They say that it takes seven years to become a totally new person. For every cell in your body to die and be replaced with a new cell- new skin, new blood, new kidneys, new bones. That every seven years or so your body is made of entirely different microscopic bits than seven years before, and the only connection you share with your former self is that your cells are replicating based on the same set of instructions, and that memories remain even as your brain changes in its endless cycle of renewal and rebirth.
But sometimes, it only takes a moment, and you are completely different than you were before.
There are some things that turn your former body into a shadow, erase it, and you must begin the process of building a new self from scratch, cell by cell, healing it and honing it back to a form you might someday recognize.
There are some things that steal your body from you, but unlike the gradual march of the birth and death of cells, they take existential self with them. Leave you unable to name yourself, to feel your skin as your own, your face as anything other than a mask obscuring a screaming chasm of nameless pain.
I had barely gotten comfortable in my second version of myself when I went through a rapid rebirth, from an outgoing and friendly fourteen year old to a victim of rape, a shell shocked phantom watching a stranger swallow fistful after fistful of pills where my reflection should have been. That I didn’t die was luck and coincidence, but my doctor and I both know- I should have. I shouldn’t have been alive to put my body back together into a shape I could recognize, that I could own.
And before I could see that new me, that new body follow its cellular life cycle and renew itself, it happened again.
I write this, not because I feel burdened to talk about it, but because I feel compelled. I need to speak on behalf of strangers who occupy a body they don’t know, waiting either to learn its secrets or to wait out its brief life span, who cannot put words to the feelings of lostness and confusion that come with the core of your identity being hijacked and exploited.
April is Sexual Violence Awareness and Prevention Month. And now you, reader, are aware that I- the mother of three young girls and the writer of this blog- am a survivor of sexual violence.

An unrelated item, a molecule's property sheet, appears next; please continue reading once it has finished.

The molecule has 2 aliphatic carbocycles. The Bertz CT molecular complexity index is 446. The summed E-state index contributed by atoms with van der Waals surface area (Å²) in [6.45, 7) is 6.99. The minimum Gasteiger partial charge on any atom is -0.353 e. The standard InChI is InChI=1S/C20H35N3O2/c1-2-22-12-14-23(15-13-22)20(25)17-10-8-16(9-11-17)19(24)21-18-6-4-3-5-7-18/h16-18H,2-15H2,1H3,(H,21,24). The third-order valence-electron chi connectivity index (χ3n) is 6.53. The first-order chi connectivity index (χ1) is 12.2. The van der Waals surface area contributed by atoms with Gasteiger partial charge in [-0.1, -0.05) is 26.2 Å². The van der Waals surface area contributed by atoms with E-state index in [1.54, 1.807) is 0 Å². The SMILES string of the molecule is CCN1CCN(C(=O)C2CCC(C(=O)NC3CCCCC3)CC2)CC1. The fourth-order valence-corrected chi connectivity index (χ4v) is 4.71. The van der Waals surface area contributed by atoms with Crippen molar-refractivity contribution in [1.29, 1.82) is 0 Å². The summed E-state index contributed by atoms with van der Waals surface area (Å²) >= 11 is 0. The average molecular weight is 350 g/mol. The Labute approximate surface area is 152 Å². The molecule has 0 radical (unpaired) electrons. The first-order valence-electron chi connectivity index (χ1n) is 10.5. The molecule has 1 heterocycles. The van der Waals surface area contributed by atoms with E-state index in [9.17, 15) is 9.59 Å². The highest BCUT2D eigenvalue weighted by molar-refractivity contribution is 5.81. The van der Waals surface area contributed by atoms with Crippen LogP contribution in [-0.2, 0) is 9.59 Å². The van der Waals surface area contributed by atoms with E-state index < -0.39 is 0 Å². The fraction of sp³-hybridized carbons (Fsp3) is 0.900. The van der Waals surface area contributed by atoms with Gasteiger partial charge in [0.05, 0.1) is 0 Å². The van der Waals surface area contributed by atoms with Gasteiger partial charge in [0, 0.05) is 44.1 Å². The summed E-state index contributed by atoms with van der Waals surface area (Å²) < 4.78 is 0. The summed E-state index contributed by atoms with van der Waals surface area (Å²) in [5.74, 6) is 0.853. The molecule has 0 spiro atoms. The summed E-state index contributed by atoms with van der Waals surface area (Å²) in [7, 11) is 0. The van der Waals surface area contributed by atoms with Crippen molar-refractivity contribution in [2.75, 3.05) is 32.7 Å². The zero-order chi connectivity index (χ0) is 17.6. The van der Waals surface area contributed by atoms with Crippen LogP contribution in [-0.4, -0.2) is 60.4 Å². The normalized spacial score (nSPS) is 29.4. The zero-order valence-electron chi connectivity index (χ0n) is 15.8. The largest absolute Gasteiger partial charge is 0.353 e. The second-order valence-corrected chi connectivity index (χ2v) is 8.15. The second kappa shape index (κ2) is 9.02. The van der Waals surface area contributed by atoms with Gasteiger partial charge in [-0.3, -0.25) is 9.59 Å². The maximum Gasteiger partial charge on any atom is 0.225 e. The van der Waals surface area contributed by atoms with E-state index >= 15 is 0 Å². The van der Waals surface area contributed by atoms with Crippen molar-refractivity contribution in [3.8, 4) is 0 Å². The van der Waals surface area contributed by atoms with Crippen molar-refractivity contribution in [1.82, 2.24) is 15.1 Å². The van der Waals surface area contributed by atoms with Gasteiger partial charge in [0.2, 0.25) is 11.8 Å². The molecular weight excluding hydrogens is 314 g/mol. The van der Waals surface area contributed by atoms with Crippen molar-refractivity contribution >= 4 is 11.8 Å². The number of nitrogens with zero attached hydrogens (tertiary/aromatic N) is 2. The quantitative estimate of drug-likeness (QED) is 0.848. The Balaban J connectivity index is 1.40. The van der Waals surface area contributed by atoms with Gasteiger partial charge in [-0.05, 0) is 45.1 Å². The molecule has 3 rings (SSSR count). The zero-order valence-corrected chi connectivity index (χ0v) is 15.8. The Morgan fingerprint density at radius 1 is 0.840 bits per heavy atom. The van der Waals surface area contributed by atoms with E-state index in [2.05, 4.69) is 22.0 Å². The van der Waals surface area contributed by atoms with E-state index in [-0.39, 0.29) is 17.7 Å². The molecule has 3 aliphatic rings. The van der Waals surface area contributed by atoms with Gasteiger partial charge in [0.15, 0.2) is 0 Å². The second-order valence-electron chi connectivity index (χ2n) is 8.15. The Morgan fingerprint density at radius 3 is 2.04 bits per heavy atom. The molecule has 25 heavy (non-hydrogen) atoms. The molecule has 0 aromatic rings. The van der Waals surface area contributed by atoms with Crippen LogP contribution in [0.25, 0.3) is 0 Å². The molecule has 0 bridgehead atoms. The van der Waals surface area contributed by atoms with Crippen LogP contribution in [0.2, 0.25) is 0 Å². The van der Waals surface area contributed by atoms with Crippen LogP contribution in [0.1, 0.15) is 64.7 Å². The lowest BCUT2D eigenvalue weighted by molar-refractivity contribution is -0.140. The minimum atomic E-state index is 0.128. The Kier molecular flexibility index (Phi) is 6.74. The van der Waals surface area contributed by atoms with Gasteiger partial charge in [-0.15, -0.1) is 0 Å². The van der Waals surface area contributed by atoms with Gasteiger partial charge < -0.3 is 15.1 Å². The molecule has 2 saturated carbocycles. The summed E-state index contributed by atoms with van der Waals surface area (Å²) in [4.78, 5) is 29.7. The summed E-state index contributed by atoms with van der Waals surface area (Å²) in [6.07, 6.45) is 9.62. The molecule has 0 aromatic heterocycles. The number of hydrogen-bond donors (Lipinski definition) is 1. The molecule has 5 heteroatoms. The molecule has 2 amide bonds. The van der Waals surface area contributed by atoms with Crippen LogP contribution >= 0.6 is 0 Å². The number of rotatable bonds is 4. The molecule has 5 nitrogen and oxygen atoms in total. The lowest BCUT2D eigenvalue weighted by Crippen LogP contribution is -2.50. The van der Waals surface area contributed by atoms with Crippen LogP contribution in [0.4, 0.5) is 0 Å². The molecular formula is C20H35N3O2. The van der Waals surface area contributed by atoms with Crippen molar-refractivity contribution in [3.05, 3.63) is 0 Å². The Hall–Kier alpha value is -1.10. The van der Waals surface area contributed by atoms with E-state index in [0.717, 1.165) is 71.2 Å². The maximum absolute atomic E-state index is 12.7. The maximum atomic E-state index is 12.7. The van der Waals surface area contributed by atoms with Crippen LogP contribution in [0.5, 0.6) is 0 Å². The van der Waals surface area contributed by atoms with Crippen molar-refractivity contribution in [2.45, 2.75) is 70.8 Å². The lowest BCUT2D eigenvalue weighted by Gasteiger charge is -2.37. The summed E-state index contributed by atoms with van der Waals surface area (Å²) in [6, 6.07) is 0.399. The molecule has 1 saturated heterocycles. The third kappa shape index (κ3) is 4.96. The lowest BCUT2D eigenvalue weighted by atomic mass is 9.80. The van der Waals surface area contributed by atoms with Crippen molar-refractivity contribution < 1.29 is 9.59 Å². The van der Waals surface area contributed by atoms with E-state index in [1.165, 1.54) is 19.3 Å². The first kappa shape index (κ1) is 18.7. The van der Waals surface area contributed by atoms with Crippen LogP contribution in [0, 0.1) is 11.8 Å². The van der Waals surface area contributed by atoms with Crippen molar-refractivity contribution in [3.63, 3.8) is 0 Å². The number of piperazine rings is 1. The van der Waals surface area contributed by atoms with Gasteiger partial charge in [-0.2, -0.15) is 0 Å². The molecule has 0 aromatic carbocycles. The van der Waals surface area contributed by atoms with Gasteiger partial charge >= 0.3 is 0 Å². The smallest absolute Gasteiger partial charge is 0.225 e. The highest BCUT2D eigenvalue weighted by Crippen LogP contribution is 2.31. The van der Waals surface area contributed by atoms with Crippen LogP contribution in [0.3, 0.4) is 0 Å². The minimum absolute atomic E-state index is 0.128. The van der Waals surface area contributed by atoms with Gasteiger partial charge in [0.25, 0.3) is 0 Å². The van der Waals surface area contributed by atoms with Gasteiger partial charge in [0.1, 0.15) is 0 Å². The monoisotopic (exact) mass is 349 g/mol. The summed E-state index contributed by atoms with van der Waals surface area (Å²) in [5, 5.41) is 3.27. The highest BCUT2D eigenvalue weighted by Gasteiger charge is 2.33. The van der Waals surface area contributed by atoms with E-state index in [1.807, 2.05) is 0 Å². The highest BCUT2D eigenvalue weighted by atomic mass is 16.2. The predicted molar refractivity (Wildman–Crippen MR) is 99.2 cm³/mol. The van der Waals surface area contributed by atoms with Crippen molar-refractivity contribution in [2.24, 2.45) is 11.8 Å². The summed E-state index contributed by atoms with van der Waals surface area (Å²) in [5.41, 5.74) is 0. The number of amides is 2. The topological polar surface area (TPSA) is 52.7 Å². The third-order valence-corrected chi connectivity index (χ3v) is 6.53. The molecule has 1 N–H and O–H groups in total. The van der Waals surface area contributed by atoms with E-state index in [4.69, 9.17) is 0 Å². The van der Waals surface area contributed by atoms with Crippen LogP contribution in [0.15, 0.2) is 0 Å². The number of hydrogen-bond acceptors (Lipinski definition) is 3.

What I am constantly aware of is how close men are when they walk behind me, even in the middle of the day. How long the elevator rides are from the parking garage to a doctor’s office is. That one in three women will be a victim of sexual violence in her lifetime. One in three, and those odds bode poorly for my daughters.
Because no amount of education I offer my girls can completely protect them, because it is never the job of the victim of a crime to have prevented it. I am aware of that. I am aware that my language matters. That if I send off my daughters to college with date-rape-drug detecting nail polish and date-rape-drug detecting drinking straws, a suitcase full of anti-rape underwear, and lovely rape whistle jewelry, I’m telling them now it’s their job to protect themselves, and only their job.
That might be awareness, but it’s not what prevention is. Prevention is when we stop rapists from raping.
And it sure as shit shouldn’t be confined to a single month out of the year.
Every single day, for every single person, should be rape prevention day. Every day should be a day when we call people out for misogynistic and objectifying language. When we remember that a victim is a victim, they’re not suddenly a criminal whose flavor of felony is false accusation. We should remember that false rape reports happen on the same proportion of false reports of ANY crime. And most importantly, we should remember what rapists look like.
They look like normal, everyday people, walking around the same streets as us, shopping in the same stores, using the same trains, watching the same television shows.
They think it’s normal to rape, because when they make a joke about rape, their friends laugh. They think it’s normal to rape, because Mike Tyson gets to have his own TV show and be on Dancing with the Stars, and Jameis Winston is going to be a first round draft pick this weekend, and Ke$ha probably just wanted all the attention of being a victim, didn’t she?
And the really screwed up part is that yes, it is normal, because most of us aren’t doing anything about it. Because in any room full of women, everybody has a story, if not about being raped, about a time they were sure they were going to be. It’s not paranoia if what you fear is what is normal. Normal and acceptable are not the same thing. Just because a thing is normal, that doesn’t make it right.
For this last week of Rape Awareness and Prevention Month, think about that.
Think about it when we should be celebrating rape prevention.
Think about it every day.
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